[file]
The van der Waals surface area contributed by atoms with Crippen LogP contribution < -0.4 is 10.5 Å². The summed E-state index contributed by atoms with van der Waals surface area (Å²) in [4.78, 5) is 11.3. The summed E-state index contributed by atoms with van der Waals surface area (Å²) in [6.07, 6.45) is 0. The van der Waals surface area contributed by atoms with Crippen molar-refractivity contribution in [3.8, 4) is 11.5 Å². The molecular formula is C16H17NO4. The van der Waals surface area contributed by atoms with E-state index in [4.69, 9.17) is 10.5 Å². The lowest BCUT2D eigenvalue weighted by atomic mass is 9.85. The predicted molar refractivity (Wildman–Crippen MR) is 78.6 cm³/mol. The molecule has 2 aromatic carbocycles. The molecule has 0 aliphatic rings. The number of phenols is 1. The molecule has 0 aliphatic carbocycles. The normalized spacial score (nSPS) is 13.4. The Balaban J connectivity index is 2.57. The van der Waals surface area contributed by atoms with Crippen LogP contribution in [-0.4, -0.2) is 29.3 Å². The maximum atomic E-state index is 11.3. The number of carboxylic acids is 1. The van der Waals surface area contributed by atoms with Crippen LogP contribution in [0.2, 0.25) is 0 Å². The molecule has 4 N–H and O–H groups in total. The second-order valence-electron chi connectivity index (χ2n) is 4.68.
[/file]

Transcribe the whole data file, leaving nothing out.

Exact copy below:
The van der Waals surface area contributed by atoms with Crippen LogP contribution < -0.4 is 10.5 Å². The summed E-state index contributed by atoms with van der Waals surface area (Å²) in [4.78, 5) is 11.3. The summed E-state index contributed by atoms with van der Waals surface area (Å²) in [6.07, 6.45) is 0. The van der Waals surface area contributed by atoms with Crippen molar-refractivity contribution in [3.8, 4) is 11.5 Å². The molecular formula is C16H17NO4. The van der Waals surface area contributed by atoms with E-state index in [4.69, 9.17) is 10.5 Å². The lowest BCUT2D eigenvalue weighted by atomic mass is 9.85. The predicted molar refractivity (Wildman–Crippen MR) is 78.6 cm³/mol. The molecule has 2 aromatic carbocycles. The molecule has 0 aliphatic rings. The number of phenols is 1. The molecule has 0 aliphatic carbocycles. The normalized spacial score (nSPS) is 13.4. The Balaban J connectivity index is 2.57. The van der Waals surface area contributed by atoms with Crippen LogP contribution in [-0.4, -0.2) is 29.3 Å². The maximum atomic E-state index is 11.3. The number of carboxylic acids is 1. The van der Waals surface area contributed by atoms with Crippen LogP contribution in [0.2, 0.25) is 0 Å². The molecule has 4 N–H and O–H groups in total. The second-order valence-electron chi connectivity index (χ2n) is 4.68.